Paul Newman received his ninth and final acting Oscar nomination for portraying John Rooney in Road to Perdition.
Paul Newman portrays Irish gangster John Rooney. Rooney is the gangster who Sullivan works for, and it is his son Connor (Daniel Craig) who kills Michael family after Michael's son saw Connor kill a man. Newman portrays Rooney as a rather quiet old gangster who certainly is past his time of being truly deadly and dangerous man. Newman at the beginning of his performance has a genuine fatherly and grandfatherly quality.
Newman's performance is genuinely a warm old man to Sullivan and his sons. Newman does not portray this as a facade, but that Rooney does honestly care for them. There is of course an undercurrent of the gangster he is in his performance but it is not an overriding facet of Rooney. What Newman more thoroughly suggests is a once brutal gangster who with age has aged past the stage in which he can be as cold as he really needs to be in his position.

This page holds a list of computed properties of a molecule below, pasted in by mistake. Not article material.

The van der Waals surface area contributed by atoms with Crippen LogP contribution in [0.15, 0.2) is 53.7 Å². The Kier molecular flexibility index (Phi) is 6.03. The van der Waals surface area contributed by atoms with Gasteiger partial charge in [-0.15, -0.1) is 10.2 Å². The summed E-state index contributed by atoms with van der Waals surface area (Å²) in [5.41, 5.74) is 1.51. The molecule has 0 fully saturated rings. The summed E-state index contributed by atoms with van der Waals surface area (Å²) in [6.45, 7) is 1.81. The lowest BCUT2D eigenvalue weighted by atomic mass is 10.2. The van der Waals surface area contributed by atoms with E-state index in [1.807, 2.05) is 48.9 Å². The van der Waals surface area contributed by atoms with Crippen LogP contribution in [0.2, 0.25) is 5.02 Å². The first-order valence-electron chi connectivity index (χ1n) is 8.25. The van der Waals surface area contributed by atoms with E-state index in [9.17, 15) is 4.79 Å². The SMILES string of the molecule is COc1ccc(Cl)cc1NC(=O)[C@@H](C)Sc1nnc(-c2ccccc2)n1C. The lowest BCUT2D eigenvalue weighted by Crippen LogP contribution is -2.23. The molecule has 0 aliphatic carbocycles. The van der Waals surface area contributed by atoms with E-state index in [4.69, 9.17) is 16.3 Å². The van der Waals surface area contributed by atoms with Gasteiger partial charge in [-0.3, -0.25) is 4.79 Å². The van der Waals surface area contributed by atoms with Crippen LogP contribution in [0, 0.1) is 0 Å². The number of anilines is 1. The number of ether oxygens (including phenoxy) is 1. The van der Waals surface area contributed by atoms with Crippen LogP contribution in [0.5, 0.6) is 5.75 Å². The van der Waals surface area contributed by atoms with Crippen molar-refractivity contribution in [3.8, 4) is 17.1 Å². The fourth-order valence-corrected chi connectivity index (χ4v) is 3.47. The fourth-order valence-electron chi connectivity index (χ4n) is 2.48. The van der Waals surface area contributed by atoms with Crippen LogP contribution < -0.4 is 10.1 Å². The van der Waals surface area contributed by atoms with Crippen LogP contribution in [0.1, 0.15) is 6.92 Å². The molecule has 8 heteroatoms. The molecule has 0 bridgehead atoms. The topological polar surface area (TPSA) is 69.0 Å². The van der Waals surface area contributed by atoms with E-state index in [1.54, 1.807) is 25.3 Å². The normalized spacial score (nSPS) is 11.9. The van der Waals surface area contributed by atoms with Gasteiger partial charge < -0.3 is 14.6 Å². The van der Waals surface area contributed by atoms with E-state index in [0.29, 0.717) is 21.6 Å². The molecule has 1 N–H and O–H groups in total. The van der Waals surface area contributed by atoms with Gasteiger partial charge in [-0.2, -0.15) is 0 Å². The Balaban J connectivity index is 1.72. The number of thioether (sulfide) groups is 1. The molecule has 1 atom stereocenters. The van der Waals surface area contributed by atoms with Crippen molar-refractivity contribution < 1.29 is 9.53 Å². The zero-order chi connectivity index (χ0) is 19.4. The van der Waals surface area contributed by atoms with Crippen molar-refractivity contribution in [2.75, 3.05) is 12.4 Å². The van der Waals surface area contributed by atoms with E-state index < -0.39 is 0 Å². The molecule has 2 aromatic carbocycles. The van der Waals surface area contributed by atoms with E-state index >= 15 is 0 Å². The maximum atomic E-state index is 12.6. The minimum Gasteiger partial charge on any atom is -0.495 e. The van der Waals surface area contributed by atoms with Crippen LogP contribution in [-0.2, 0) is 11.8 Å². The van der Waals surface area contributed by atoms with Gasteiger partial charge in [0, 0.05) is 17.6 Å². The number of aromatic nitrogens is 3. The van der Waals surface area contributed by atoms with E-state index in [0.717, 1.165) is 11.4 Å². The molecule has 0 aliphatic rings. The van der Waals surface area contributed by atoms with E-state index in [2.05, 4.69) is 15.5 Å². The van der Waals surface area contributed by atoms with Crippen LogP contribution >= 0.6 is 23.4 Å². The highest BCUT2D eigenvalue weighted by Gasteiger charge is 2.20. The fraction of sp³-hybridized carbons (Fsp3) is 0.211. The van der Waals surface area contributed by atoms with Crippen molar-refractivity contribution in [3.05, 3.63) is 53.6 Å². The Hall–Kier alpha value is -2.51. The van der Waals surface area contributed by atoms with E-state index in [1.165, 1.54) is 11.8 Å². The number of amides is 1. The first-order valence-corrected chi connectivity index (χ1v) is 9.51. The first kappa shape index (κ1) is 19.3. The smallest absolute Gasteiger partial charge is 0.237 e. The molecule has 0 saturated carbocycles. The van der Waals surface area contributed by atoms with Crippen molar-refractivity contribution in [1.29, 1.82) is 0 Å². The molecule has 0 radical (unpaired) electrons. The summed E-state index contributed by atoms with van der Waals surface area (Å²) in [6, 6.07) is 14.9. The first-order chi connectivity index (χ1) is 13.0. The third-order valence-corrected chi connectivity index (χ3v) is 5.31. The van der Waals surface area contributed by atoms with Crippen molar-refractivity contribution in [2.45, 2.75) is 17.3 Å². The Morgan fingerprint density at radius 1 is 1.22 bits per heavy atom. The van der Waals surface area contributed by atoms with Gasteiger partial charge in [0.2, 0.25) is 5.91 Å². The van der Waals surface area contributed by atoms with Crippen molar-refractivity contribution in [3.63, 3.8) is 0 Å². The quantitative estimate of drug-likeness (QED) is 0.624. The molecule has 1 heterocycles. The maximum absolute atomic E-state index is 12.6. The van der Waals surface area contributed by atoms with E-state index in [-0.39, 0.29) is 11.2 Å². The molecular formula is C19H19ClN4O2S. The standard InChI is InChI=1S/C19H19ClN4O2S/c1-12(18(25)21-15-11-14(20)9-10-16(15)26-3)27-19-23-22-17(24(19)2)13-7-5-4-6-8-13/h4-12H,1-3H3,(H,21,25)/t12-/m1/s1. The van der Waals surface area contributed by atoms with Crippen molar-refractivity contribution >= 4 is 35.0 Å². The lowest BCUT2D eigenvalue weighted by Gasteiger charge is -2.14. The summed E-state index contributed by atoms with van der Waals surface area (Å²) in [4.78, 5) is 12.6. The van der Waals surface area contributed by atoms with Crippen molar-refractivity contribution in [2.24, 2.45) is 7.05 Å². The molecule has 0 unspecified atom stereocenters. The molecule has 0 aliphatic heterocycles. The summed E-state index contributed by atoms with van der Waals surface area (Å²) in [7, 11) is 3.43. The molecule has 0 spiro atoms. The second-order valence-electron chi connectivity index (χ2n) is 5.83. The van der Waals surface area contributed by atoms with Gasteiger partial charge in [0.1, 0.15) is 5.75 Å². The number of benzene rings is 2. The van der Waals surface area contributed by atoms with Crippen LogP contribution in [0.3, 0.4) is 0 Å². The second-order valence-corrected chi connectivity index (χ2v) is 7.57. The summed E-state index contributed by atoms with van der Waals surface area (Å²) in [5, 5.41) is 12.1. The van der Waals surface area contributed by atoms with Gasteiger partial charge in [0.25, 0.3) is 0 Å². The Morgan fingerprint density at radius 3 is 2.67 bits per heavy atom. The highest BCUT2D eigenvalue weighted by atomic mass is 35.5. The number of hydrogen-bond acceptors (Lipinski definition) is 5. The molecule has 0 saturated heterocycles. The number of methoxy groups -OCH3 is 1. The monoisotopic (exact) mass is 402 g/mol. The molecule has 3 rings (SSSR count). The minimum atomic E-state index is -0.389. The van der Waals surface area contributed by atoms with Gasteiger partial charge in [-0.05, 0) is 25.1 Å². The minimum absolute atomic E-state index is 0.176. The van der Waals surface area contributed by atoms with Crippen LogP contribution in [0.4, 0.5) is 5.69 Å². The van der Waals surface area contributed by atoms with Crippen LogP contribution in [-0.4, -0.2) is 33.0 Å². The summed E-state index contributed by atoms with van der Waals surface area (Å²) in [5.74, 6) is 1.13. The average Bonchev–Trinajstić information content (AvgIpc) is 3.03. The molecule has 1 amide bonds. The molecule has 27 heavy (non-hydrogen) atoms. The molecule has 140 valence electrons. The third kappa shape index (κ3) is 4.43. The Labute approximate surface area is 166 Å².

The two pivotal aspects of Newman's performance and character comes from his fatherly relationships in the film his first with John's actual son Connor. Newman interestingly portrays this as he does have a love for his son, but a love he actually wants to shake. Newman is very convincing in his portrayal of this strange conflict that John has over his son. He frankly wants to let him die as Connor is not only a screw up but a backstabber, but his natural fatherly love prevents it.
His other one is with his adopted son Michael. Rooney faces the fact that to keep his actual son alive, and his position he must kill his adopted son. Here is where Newman shows the lack of the killer edge with Rooney who frankly does not heart to go through with the murders. Newman portrays a deep sadness in Rooney showing that he is far too old for who he is, and what he must do. Rooney simply is a gangster who has lived too long
Newman is heartbreaking in his final moments where he shows Rooney reflect all he as done, and eventually accepting his fate that he knows he deserves. This is an appropriate swan song feature film performance from Newman which manages to bring a tragic human element to a character who perhaps could have been only a villain. Rooney is a bad man and Newman shows him as such but creates an honest insight into a bad man who understands exactly who he is.